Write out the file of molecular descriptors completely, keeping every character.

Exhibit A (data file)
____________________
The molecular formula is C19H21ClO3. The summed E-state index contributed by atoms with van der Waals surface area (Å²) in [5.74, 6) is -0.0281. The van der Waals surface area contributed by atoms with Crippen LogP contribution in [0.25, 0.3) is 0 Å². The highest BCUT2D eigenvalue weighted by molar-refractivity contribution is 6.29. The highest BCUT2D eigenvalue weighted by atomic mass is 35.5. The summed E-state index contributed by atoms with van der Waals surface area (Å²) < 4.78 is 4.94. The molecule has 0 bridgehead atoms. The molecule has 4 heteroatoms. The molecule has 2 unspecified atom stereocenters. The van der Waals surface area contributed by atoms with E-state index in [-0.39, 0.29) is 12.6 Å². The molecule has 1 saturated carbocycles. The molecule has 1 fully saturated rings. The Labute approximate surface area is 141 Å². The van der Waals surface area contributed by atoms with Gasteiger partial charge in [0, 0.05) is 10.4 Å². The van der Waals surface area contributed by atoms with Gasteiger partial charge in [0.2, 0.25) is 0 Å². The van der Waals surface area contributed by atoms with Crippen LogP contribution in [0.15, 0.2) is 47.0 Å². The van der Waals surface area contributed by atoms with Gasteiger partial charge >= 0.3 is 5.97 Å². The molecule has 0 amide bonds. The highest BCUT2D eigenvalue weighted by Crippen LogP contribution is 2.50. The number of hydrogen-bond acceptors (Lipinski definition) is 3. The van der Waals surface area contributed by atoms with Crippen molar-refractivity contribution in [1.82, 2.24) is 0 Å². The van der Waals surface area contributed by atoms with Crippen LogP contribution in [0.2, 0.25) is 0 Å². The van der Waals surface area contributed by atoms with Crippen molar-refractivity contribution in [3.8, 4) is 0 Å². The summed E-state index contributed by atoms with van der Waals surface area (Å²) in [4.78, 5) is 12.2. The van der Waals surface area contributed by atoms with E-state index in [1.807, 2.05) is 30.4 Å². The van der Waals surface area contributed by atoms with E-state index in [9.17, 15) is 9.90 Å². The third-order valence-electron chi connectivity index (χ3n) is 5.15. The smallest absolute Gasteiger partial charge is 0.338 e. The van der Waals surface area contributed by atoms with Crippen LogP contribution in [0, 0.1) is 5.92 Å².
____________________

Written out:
The molecular formula is C19H21ClO3. The summed E-state index contributed by atoms with van der Waals surface area (Å²) in [5.74, 6) is -0.0281. The van der Waals surface area contributed by atoms with Crippen LogP contribution in [0.25, 0.3) is 0 Å². The highest BCUT2D eigenvalue weighted by molar-refractivity contribution is 6.29. The highest BCUT2D eigenvalue weighted by atomic mass is 35.5. The summed E-state index contributed by atoms with van der Waals surface area (Å²) < 4.78 is 4.94. The molecule has 0 bridgehead atoms. The molecule has 4 heteroatoms. The molecule has 2 unspecified atom stereocenters. The van der Waals surface area contributed by atoms with E-state index in [-0.39, 0.29) is 12.6 Å². The molecule has 1 saturated carbocycles. The molecule has 1 fully saturated rings. The Labute approximate surface area is 141 Å². The van der Waals surface area contributed by atoms with Gasteiger partial charge in [0, 0.05) is 10.4 Å². The van der Waals surface area contributed by atoms with Gasteiger partial charge in [0.2, 0.25) is 0 Å². The van der Waals surface area contributed by atoms with Crippen LogP contribution in [0.15, 0.2) is 47.0 Å². The van der Waals surface area contributed by atoms with Gasteiger partial charge >= 0.3 is 5.97 Å². The molecule has 0 amide bonds. The highest BCUT2D eigenvalue weighted by Crippen LogP contribution is 2.50. The number of hydrogen-bond acceptors (Lipinski definition) is 3. The van der Waals surface area contributed by atoms with Crippen molar-refractivity contribution in [1.82, 2.24) is 0 Å². The van der Waals surface area contributed by atoms with Crippen LogP contribution in [0.2, 0.25) is 0 Å². The van der Waals surface area contributed by atoms with Crippen molar-refractivity contribution in [3.8, 4) is 0 Å². The summed E-state index contributed by atoms with van der Waals surface area (Å²) in [4.78, 5) is 12.2. The van der Waals surface area contributed by atoms with E-state index in [1.807, 2.05) is 30.4 Å². The van der Waals surface area contributed by atoms with E-state index in [9.17, 15) is 9.90 Å². The third-order valence-electron chi connectivity index (χ3n) is 5.15. The smallest absolute Gasteiger partial charge is 0.338 e. The van der Waals surface area contributed by atoms with Crippen LogP contribution in [0, 0.1) is 5.92 Å².